A friend of mine posted this quote of Dom Helder Camera[1] on his Facebook page, and it caught my attention.  I have experienced it to be true.   I have never been called a communist, but I have been called a socialist in such a condescending way it was meant to be a derogatory put-down.

The two sentences on this poster represent two levels of compassion.  I think we mistake the totality of the meaning of compassion for the various actions represented by the first sentence.  “When I give food to the poor they call me a saint.”

That level of compassion is a wonderful and significant expression.  It is most often called charity.  People are suffering all over this planet from various manifestations of poverty, whether it be hunger, disease, malnutrition, sub-human living conditions, violence, oppression, unemployment, lack of opportunities many us take for granted and much more.

There is a great need for people world-wide  to be generous with their resources to alleviate the massive levels of human suffering that exist in so many places.   Charity is a beautiful thing!

While acknowledging the importance of compassion as charity, I have to say it is relatively easy and non-threatening .  Compared to what?   For example, when I go to the grocery store I can buy extra food and bring it to the local food bank which will, in turn, see that it gets distributed to those who are in need.   I can do that and feel good about myself that I have done a good thing (which I have), but I can do it in a way that doesn’t really exact much from me more than some extra dollars out of my pocket.   Even if I spent a lot of extra dollars, I am not placed at great risk.  I am not personally involved.  I don’t have to get to know the persons and their situations who will come to the food bank to help feed their families.  I am insulated from their pathos.    I am probably not significantly transformed or changed.

The thing is charity usually does not get to the root of the problem.  The word for “compassion” or “pity” in the New Testament literally means “to be moved from the gut or one’s bowels.”    It means to experience the other deeply, and even place oneself in the other’s context.  This level of compassion doesn’t merely address the surface symptoms (which is incredibly important) but goes deeper.  This level of compassion looks behind the person’s context to see the root causes of their suffering.  This level of compassion takes me into the other’s hardship, struggle, hopelessness and despair.  This level of compassion is more fully captured by the second sentence, “When I ask why the poor have no food, they call me a communist.”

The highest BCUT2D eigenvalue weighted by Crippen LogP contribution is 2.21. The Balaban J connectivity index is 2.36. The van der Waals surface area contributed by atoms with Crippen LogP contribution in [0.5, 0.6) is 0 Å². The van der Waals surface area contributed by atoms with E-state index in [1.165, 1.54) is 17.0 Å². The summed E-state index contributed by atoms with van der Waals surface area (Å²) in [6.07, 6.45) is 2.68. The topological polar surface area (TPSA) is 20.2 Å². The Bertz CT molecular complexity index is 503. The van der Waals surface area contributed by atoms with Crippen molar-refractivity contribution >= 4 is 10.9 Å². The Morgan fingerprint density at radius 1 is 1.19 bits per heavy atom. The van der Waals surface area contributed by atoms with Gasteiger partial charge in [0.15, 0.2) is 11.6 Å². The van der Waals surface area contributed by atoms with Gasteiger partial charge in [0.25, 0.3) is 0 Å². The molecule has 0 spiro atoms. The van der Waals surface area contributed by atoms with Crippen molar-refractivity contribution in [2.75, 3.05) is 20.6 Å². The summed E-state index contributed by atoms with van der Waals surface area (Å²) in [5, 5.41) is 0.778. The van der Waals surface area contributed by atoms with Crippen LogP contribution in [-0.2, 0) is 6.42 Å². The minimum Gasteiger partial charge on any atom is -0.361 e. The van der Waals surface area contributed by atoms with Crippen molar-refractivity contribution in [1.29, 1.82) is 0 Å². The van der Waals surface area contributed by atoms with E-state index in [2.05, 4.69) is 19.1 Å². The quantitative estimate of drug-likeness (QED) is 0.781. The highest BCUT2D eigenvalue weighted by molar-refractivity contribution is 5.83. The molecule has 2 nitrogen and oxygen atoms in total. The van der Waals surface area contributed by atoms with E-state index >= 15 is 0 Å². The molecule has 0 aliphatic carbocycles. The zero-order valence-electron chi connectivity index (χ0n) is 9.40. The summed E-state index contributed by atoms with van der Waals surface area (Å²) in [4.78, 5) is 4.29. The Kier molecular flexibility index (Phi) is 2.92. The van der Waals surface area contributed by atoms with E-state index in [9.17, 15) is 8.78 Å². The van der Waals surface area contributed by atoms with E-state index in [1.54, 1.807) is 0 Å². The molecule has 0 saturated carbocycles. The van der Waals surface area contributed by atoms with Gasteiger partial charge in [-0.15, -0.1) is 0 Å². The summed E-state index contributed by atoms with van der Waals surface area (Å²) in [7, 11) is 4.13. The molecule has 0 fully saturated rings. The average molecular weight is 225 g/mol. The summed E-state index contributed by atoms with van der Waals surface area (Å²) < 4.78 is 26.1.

This is Jesus-like compassion.  This level of compassion is far more threatening for it always ends up getting to the systemic causes for poverty; systemic causes  of which I very well might be a contributing part.  My complicity at this deeper level may be a part of the other’s suffering.  There are a lot of issues before our nation right now that are about systemic issues whether it be food stamps, the minimum wage, health coverage for all, unemployment benefits, income disparity, corporate power and many more.  These issues are systemic for they involve the economic, political and social systems by which we live and society is shaped and governed.  True compassion, in the biblical sense, goes directly to the heart of these issues and attempts to right the wrong and correct the injustice that lies at the root of the poverty in the first place.  This level of compassion seeks to empower the other.

The Church has been very good at charity down through the centuries, that is compassion at the first level.  But it has not been so good at this deeper level of compassion that often goes by the names social justice and advocacy.   In fact, the church has sometimes been complicit in the root causes siding with power to oppress or maintain the status quo.

Of course, the reason is that compassion at this deep level will call for changes to occur in me, perhaps radical changes: in my world-view, in my politics, in my economics, in my social views and values, and in my willingness to enter the other’s situation at a deeper level.   It will cost me something, and I may even run the risk of being called a communist or socialist, not because I am, but because I am living life at a deeper level of compassion – much like Jesus.

For more on this link to my sermon:  “Gutsy Love.”

[1] Dom Hélder Pessoa Câmara was Catholic Archbishop of Olinda and Recife, Brazil, serving from 1964 – 85 during the period of repression under military dictatorship. 


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